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The Effects of Social Security Privatization on Household Saving: Evidence from Chile

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  • Coronado Julia Lynn

    ()
    (Federal Reserve Board)

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    Abstract

    In recent years, a handful of countries have converted the financing of their social security systems from pay-as-you-go (PAYGO) to partial or full funding. Privatization is viewed as one way to insulate social security from the political and demographic pressures that currently threaten the financial stability of PAYGO systems. However, privatization would improve a nation's situation only if such a reform increases domestic saving. In this paper I use evidence from Chile, where social security was privatized in 1981, to assess the impact of such a reform on household saving rates. I find that the reform provided a significant stimulus for net of social security household saving; increasing household saving rates between 5 and 10 percentage points.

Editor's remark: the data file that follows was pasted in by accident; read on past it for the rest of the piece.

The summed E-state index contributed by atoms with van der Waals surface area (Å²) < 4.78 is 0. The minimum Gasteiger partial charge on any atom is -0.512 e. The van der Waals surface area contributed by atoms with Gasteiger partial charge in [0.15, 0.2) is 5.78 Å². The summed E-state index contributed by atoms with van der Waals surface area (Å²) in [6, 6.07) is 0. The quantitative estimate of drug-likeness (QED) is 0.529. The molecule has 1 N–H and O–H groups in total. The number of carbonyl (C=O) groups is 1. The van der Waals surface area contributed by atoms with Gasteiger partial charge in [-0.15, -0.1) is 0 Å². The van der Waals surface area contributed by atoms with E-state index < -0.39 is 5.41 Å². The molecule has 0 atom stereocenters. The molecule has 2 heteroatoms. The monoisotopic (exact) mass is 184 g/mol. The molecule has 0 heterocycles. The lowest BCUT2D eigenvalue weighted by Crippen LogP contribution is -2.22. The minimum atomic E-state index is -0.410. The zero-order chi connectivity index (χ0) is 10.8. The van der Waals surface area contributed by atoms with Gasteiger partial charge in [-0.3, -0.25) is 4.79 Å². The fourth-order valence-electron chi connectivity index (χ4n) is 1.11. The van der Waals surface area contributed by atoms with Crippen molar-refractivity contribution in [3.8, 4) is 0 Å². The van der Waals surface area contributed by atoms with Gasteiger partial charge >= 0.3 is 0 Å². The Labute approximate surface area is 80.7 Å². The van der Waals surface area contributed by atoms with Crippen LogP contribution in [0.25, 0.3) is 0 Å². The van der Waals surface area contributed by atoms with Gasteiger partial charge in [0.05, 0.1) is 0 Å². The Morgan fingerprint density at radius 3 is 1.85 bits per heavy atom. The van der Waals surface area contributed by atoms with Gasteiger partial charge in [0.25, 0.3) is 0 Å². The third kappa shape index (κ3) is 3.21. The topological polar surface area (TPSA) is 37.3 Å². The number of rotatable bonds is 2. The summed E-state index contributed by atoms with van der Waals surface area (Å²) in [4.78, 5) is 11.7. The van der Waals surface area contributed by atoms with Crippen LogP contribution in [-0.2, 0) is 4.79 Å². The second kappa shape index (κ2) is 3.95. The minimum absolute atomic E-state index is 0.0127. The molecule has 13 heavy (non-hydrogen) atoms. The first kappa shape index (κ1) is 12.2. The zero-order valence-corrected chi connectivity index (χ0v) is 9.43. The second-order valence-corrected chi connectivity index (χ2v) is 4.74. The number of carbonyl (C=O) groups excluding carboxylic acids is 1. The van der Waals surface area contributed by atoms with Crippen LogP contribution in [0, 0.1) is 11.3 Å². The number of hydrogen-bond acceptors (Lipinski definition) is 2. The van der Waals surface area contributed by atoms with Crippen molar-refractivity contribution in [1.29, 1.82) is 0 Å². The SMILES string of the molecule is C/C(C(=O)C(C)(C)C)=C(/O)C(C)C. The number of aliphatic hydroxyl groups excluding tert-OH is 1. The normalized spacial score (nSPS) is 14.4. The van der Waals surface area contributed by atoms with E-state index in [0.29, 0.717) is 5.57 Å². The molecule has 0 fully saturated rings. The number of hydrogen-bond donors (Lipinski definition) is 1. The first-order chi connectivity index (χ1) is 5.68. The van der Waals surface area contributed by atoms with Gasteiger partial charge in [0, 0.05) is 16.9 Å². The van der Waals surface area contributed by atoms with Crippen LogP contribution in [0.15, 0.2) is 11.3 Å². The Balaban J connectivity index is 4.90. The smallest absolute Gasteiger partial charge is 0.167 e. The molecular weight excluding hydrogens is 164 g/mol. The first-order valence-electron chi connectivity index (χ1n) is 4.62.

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    Bibliographic Info

    Article provided by De Gruyter in its journal The B.E. Journal of Economic Analysis & Policy.

    Volume (Year): 1 (2002)
    Issue (Month): 1 (August)
    Pages: 1-24

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    Handle: RePEc:bpj:bejeap:v:contributions.1:y:2002:i:1:n:7

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    Web page: http://www.degruyter.com

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    Web: http://www.degruyter.com/view/j/bejeap

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    Cited by:
    1. Miroslav Verbič & Rok Spruk, 2014. "Aging Population and Public Pensions: Theory and Macroeconometric Evidence," Panoeconomicus, Savez ekonomista Vojvodine, Novi Sad, Serbia, vol. 61(3), pages 289-316, June.
    2. Casarico, Alessandra & Devillanova, Carlo, 2008. "Capital-skill complementarity and the redistributive effects of Social Security Reform," Journal of Public Economics, Elsevier, vol. 92(3-4), pages 672-683, April.
    3. Juan A. Rojas & Carlos Urrutia, 2004. "Social Security Reform with Uninsurable Income Risk and Endogenous Borrowing Constraints," Working Papers 0409, Centro de Investigacion Economica, ITAM.
    4. Alfredo M. Pereira & Jorge M. Andraz, 2009. "Social Security And Economic Performance In Portugal: After All That Has Been Said And Done How Much Has Actually Changed?," Working Papers 81, Department of Economics, College of William and Mary.

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